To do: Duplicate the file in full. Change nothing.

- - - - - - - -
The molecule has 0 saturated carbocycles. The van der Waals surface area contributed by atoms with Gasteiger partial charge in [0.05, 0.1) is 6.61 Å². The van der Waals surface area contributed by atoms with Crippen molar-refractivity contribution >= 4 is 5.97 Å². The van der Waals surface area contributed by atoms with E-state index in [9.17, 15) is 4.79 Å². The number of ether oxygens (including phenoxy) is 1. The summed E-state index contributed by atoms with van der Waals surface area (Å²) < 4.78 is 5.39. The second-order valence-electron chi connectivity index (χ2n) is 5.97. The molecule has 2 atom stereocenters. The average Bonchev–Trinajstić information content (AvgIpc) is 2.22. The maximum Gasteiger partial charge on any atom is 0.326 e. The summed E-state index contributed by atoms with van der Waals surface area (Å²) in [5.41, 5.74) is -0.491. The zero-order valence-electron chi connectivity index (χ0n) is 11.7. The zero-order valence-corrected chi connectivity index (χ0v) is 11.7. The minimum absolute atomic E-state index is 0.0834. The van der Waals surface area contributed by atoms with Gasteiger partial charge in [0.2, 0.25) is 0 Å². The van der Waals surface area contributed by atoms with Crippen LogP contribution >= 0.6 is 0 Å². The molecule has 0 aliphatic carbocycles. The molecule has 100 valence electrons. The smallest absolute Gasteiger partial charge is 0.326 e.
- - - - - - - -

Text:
The molecule has 0 saturated carbocycles. The van der Waals surface area contributed by atoms with Gasteiger partial charge in [0.05, 0.1) is 6.61 Å². The van der Waals surface area contributed by atoms with Crippen molar-refractivity contribution >= 4 is 5.97 Å². The van der Waals surface area contributed by atoms with E-state index in [9.17, 15) is 4.79 Å². The number of ether oxygens (including phenoxy) is 1. The summed E-state index contributed by atoms with van der Waals surface area (Å²) < 4.78 is 5.39. The second-order valence-electron chi connectivity index (χ2n) is 5.97. The molecule has 2 atom stereocenters. The average Bonchev–Trinajstić information content (AvgIpc) is 2.22. The maximum Gasteiger partial charge on any atom is 0.326 e. The summed E-state index contributed by atoms with van der Waals surface area (Å²) in [5.41, 5.74) is -0.491. The zero-order valence-electron chi connectivity index (χ0n) is 11.7. The zero-order valence-corrected chi connectivity index (χ0v) is 11.7. The minimum absolute atomic E-state index is 0.0834. The van der Waals surface area contributed by atoms with Gasteiger partial charge in [0.2, 0.25) is 0 Å². The van der Waals surface area contributed by atoms with Crippen LogP contribution >= 0.6 is 0 Å². The molecule has 0 aliphatic carbocycles. The molecule has 100 valence electrons. The smallest absolute Gasteiger partial charge is 0.326 e.